It took three hours and 20 minutes to travel the 60 miles between Krasny Yar and Luchegorsk, the nearest significant town. That was fast time considering the terrible condition of the dirt road. We traveled in a four-wheel-drive van driven by Svetlana’s nephew, Andrea, a policeman in Luchegorsk. He stopped the van four or five times because his passengers were so carsick.

  I remembered Luchegork as an ugly little Soviet city dominated by the looming smokestack of a coal-fired power station and a cluster of decaying concrete apartment buildings. This mining town has not changed, although it perhaps looks more ragged than before. A domineering statue of Lenin sill stands in the main square, and the road to the railroad station remains unpaved.

 From Luchegorsk, we took the Trans-Siberian Railroad to Vladivostok. The train was the same as before, except dirtier. It was crowed with people, some sleeping. It reminded me of the ability of Russians to co-exist with strangers in cramped and uncomfortable places.

 The train traveled overnight, and we arrived in Vladivostok 12 hours later.

 Vladivostok was filled with surprises.

    The last time I was here in this port city, which had been a closed city during Soviet times, desperate people lined the downtown sides to sell whatever they could to get food on the table. Today, Vladivostok is one of the most prosperous cites in Russia, behind perhaps only Moscow and St. Petersburg.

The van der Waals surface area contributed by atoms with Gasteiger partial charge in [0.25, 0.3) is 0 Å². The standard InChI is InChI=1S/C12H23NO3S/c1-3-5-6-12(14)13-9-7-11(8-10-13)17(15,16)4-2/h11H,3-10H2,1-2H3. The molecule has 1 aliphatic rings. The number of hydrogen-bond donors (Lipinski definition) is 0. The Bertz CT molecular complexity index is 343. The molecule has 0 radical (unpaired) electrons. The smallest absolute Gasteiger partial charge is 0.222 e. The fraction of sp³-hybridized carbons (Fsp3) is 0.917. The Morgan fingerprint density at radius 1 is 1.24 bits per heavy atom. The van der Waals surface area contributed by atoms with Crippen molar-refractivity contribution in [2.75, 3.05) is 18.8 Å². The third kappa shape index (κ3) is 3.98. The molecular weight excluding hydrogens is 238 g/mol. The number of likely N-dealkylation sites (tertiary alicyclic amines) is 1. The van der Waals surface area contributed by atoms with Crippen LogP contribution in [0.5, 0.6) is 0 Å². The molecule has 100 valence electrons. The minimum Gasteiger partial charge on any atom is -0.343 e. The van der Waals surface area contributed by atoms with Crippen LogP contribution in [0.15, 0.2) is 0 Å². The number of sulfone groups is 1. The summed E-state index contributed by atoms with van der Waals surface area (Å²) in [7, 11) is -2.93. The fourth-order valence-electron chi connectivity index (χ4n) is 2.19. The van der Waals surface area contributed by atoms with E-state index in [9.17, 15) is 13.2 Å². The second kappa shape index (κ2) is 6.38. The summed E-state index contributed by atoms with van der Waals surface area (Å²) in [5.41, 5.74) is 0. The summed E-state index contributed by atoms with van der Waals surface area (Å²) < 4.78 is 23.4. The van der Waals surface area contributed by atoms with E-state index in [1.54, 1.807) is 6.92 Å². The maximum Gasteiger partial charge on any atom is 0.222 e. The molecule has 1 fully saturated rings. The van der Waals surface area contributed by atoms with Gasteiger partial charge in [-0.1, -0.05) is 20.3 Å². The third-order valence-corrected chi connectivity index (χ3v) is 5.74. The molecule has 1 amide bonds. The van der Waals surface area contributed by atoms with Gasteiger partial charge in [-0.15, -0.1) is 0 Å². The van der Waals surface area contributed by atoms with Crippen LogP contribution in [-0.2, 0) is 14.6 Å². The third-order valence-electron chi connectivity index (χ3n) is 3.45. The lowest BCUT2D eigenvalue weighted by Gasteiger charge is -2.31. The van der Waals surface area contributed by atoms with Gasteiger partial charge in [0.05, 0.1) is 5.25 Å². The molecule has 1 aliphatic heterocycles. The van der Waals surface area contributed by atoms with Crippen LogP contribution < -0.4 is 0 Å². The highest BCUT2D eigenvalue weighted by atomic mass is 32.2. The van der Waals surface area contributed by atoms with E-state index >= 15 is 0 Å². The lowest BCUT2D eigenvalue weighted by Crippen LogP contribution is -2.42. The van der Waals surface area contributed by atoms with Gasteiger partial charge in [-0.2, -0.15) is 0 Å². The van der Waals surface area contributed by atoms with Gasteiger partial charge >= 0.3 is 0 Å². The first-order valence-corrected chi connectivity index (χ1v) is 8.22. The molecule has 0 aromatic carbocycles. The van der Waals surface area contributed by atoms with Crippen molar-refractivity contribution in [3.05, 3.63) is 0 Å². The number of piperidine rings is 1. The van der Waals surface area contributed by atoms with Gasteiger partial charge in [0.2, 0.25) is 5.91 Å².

The city has one of the world’s best natural harbors and is situated on the Pacific Rim in a great neighborhood­––in close proximity to Japan, South Korean, and China.

 Several big construction projects have are underway or have recently been completed— a new opera house, two new bridges, a new airport terminal, and two new highways.

 Its downtown is jammed with cars, many of them castaway Japanese models with right-sided steering wheels.
Due the increased traffic and lower demand, the city has shut down all but one of its streetcar lines, repeating the experience of American cities half a century ago. Meanwhile, the new highways on the city’s outskirts are free of traffic, awaiting the anticipated emergence of bedroom suburbs.

 There are billboards everywhere. While driving on an arterial road, we passed a billboard every five seconds.

 The city’s waterfront park is cleaner and better maintained  than many urban parks in the United States.

 Even the city’s problems seem similar to those of cities in the West. It has imported guest workers from former Soviet states, such as Azerbaijan, to do much of its construction work. Now many of those workers have overstayed their visas and live in the city as illegal immigrants. City officials are trying to figure out what to do about them.

 Provincial towns like Luchegorsk seems stuck in Soviet times, while Vladivostok is embracing its capitalist future, whatever that may be.

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